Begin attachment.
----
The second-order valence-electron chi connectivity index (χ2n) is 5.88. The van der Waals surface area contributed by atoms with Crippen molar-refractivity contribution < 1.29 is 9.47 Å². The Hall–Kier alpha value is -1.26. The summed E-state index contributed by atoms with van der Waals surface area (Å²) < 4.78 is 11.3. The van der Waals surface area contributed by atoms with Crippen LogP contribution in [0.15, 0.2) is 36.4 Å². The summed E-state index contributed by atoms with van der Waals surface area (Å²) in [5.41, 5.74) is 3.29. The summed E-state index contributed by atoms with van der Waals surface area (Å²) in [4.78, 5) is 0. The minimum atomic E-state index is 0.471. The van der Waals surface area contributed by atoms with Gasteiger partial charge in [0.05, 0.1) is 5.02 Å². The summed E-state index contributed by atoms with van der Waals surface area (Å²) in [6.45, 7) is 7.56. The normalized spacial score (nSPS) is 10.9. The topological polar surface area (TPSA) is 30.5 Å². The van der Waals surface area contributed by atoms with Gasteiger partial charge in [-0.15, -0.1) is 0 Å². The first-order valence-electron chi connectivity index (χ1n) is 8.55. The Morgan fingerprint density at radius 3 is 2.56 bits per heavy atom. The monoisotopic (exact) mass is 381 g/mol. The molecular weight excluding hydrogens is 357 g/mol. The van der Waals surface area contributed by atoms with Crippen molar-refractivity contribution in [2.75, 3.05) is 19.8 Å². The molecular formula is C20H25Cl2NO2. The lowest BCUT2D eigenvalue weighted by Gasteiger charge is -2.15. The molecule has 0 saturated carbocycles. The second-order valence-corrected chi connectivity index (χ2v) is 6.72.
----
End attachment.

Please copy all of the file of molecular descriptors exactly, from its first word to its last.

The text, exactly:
The second-order valence-electron chi connectivity index (χ2n) is 5.88. The van der Waals surface area contributed by atoms with Crippen molar-refractivity contribution < 1.29 is 9.47 Å². The Hall–Kier alpha value is -1.26. The summed E-state index contributed by atoms with van der Waals surface area (Å²) < 4.78 is 11.3. The van der Waals surface area contributed by atoms with Crippen LogP contribution in [0.15, 0.2) is 36.4 Å². The summed E-state index contributed by atoms with van der Waals surface area (Å²) in [5.41, 5.74) is 3.29. The summed E-state index contributed by atoms with van der Waals surface area (Å²) in [4.78, 5) is 0. The minimum atomic E-state index is 0.471. The van der Waals surface area contributed by atoms with Gasteiger partial charge in [0.05, 0.1) is 5.02 Å². The summed E-state index contributed by atoms with van der Waals surface area (Å²) in [6.45, 7) is 7.56. The normalized spacial score (nSPS) is 10.9. The topological polar surface area (TPSA) is 30.5 Å². The van der Waals surface area contributed by atoms with Gasteiger partial charge in [-0.15, -0.1) is 0 Å². The first-order valence-electron chi connectivity index (χ1n) is 8.55. The Morgan fingerprint density at radius 3 is 2.56 bits per heavy atom. The monoisotopic (exact) mass is 381 g/mol. The molecular weight excluding hydrogens is 357 g/mol. The van der Waals surface area contributed by atoms with Crippen molar-refractivity contribution in [2.75, 3.05) is 19.8 Å². The molecular formula is C20H25Cl2NO2. The lowest BCUT2D eigenvalue weighted by Gasteiger charge is -2.15. The molecule has 0 saturated carbocycles. The second-order valence-corrected chi connectivity index (χ2v) is 6.72.